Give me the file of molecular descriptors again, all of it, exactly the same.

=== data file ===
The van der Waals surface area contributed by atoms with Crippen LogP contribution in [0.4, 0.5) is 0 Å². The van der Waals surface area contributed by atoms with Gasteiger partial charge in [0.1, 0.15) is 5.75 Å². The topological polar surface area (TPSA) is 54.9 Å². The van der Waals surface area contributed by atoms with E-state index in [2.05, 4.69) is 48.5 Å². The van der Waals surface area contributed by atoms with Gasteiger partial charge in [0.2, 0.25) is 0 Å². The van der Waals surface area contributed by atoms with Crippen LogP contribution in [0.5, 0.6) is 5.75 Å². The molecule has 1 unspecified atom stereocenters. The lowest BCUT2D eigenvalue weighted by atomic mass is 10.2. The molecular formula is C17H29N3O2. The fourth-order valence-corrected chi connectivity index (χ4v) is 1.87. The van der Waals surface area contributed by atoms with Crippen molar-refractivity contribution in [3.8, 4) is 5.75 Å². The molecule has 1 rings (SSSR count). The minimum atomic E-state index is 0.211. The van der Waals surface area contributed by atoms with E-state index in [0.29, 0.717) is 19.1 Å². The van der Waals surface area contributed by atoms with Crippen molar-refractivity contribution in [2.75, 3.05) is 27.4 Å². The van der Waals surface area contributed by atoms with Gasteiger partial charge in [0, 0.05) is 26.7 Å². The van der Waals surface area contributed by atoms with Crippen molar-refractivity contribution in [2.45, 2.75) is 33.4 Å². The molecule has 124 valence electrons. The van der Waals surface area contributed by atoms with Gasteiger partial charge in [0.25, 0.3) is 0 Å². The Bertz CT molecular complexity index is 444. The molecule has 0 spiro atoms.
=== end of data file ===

The van der Waals surface area contributed by atoms with Crippen LogP contribution in [0.4, 0.5) is 0 Å². The van der Waals surface area contributed by atoms with Gasteiger partial charge in [0.1, 0.15) is 5.75 Å². The topological polar surface area (TPSA) is 54.9 Å². The van der Waals surface area contributed by atoms with E-state index in [2.05, 4.69) is 48.5 Å². The van der Waals surface area contributed by atoms with Gasteiger partial charge in [0.2, 0.25) is 0 Å². The van der Waals surface area contributed by atoms with Crippen LogP contribution in [0.5, 0.6) is 5.75 Å². The molecule has 1 unspecified atom stereocenters. The lowest BCUT2D eigenvalue weighted by atomic mass is 10.2. The molecular formula is C17H29N3O2. The fourth-order valence-corrected chi connectivity index (χ4v) is 1.87. The van der Waals surface area contributed by atoms with Crippen molar-refractivity contribution in [3.8, 4) is 5.75 Å². The molecule has 1 rings (SSSR count). The minimum atomic E-state index is 0.211. The van der Waals surface area contributed by atoms with E-state index in [0.29, 0.717) is 19.1 Å². The van der Waals surface area contributed by atoms with Crippen molar-refractivity contribution in [2.75, 3.05) is 27.4 Å². The van der Waals surface area contributed by atoms with Gasteiger partial charge in [0, 0.05) is 26.7 Å². The van der Waals surface area contributed by atoms with Crippen molar-refractivity contribution in [2.45, 2.75) is 33.4 Å². The molecule has 124 valence electrons. The van der Waals surface area contributed by atoms with Gasteiger partial charge in [0.25, 0.3) is 0 Å². The Bertz CT molecular complexity index is 444. The molecule has 0 spiro atoms.